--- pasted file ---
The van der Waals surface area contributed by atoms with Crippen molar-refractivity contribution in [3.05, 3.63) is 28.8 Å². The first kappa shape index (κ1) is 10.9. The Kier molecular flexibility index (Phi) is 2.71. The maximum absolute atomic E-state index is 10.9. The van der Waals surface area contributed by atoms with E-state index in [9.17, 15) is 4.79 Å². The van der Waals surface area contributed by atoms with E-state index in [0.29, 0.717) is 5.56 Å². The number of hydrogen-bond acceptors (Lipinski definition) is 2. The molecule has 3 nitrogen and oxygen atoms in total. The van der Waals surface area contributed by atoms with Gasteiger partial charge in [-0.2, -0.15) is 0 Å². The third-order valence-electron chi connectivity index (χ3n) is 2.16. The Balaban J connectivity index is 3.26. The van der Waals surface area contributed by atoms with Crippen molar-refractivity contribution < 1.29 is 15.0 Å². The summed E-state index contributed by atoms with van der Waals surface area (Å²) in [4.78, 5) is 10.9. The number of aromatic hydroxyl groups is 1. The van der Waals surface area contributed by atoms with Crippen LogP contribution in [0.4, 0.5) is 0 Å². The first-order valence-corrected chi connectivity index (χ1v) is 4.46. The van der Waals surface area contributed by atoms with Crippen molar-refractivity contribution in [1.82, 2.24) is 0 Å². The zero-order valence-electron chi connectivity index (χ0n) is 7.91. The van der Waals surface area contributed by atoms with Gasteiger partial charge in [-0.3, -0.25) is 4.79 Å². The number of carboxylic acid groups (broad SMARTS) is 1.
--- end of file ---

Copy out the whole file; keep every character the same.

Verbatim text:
The van der Waals surface area contributed by atoms with Crippen molar-refractivity contribution in [3.05, 3.63) is 28.8 Å². The first kappa shape index (κ1) is 10.9. The Kier molecular flexibility index (Phi) is 2.71. The maximum absolute atomic E-state index is 10.9. The van der Waals surface area contributed by atoms with E-state index in [9.17, 15) is 4.79 Å². The van der Waals surface area contributed by atoms with E-state index in [0.29, 0.717) is 5.56 Å². The number of hydrogen-bond acceptors (Lipinski definition) is 2. The molecule has 3 nitrogen and oxygen atoms in total. The van der Waals surface area contributed by atoms with Gasteiger partial charge in [-0.2, -0.15) is 0 Å². The third-order valence-electron chi connectivity index (χ3n) is 2.16. The Balaban J connectivity index is 3.26. The van der Waals surface area contributed by atoms with Crippen molar-refractivity contribution < 1.29 is 15.0 Å². The summed E-state index contributed by atoms with van der Waals surface area (Å²) in [4.78, 5) is 10.9. The number of aromatic hydroxyl groups is 1. The van der Waals surface area contributed by atoms with Crippen LogP contribution in [0.4, 0.5) is 0 Å². The first-order valence-corrected chi connectivity index (χ1v) is 4.46. The van der Waals surface area contributed by atoms with Crippen molar-refractivity contribution in [1.82, 2.24) is 0 Å². The zero-order valence-electron chi connectivity index (χ0n) is 7.91. The van der Waals surface area contributed by atoms with Gasteiger partial charge in [-0.3, -0.25) is 4.79 Å². The number of carboxylic acid groups (broad SMARTS) is 1.